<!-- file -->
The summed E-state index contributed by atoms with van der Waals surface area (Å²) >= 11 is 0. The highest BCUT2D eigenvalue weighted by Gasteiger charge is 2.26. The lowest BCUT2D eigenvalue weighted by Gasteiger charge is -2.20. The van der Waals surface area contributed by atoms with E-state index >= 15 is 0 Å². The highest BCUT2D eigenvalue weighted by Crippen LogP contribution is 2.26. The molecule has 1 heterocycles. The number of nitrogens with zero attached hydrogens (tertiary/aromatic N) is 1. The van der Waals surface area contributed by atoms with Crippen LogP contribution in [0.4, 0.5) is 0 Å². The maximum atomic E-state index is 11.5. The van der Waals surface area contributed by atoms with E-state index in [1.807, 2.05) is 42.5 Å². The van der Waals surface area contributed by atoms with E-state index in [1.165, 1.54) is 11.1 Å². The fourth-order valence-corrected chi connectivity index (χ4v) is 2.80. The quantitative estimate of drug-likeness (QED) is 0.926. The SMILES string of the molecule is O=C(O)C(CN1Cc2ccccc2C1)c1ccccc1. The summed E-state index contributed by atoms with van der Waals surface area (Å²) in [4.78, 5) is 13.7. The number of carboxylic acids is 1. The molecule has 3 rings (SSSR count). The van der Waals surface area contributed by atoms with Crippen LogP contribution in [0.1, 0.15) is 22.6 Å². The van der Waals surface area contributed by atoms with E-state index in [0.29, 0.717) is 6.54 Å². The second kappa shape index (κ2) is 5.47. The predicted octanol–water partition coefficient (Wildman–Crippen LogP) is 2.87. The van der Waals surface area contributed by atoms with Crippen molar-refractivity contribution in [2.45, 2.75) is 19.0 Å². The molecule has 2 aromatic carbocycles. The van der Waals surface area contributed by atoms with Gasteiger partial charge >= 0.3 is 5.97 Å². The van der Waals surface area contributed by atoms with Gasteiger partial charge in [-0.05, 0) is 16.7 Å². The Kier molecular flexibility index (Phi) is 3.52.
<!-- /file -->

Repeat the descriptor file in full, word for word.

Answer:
The summed E-state index contributed by atoms with van der Waals surface area (Å²) >= 11 is 0. The highest BCUT2D eigenvalue weighted by Gasteiger charge is 2.26. The lowest BCUT2D eigenvalue weighted by Gasteiger charge is -2.20. The van der Waals surface area contributed by atoms with E-state index >= 15 is 0 Å². The highest BCUT2D eigenvalue weighted by Crippen LogP contribution is 2.26. The molecule has 1 heterocycles. The number of nitrogens with zero attached hydrogens (tertiary/aromatic N) is 1. The van der Waals surface area contributed by atoms with Crippen LogP contribution in [0.4, 0.5) is 0 Å². The maximum atomic E-state index is 11.5. The van der Waals surface area contributed by atoms with E-state index in [1.807, 2.05) is 42.5 Å². The van der Waals surface area contributed by atoms with E-state index in [1.165, 1.54) is 11.1 Å². The fourth-order valence-corrected chi connectivity index (χ4v) is 2.80. The quantitative estimate of drug-likeness (QED) is 0.926. The SMILES string of the molecule is O=C(O)C(CN1Cc2ccccc2C1)c1ccccc1. The summed E-state index contributed by atoms with van der Waals surface area (Å²) in [4.78, 5) is 13.7. The number of carboxylic acids is 1. The molecule has 3 rings (SSSR count). The van der Waals surface area contributed by atoms with Crippen LogP contribution in [0.1, 0.15) is 22.6 Å². The van der Waals surface area contributed by atoms with E-state index in [0.29, 0.717) is 6.54 Å². The second kappa shape index (κ2) is 5.47. The predicted octanol–water partition coefficient (Wildman–Crippen LogP) is 2.87. The van der Waals surface area contributed by atoms with Crippen molar-refractivity contribution in [2.45, 2.75) is 19.0 Å². The molecule has 2 aromatic carbocycles. The van der Waals surface area contributed by atoms with Gasteiger partial charge >= 0.3 is 5.97 Å². The van der Waals surface area contributed by atoms with Gasteiger partial charge in [-0.05, 0) is 16.7 Å². The Kier molecular flexibility index (Phi) is 3.52.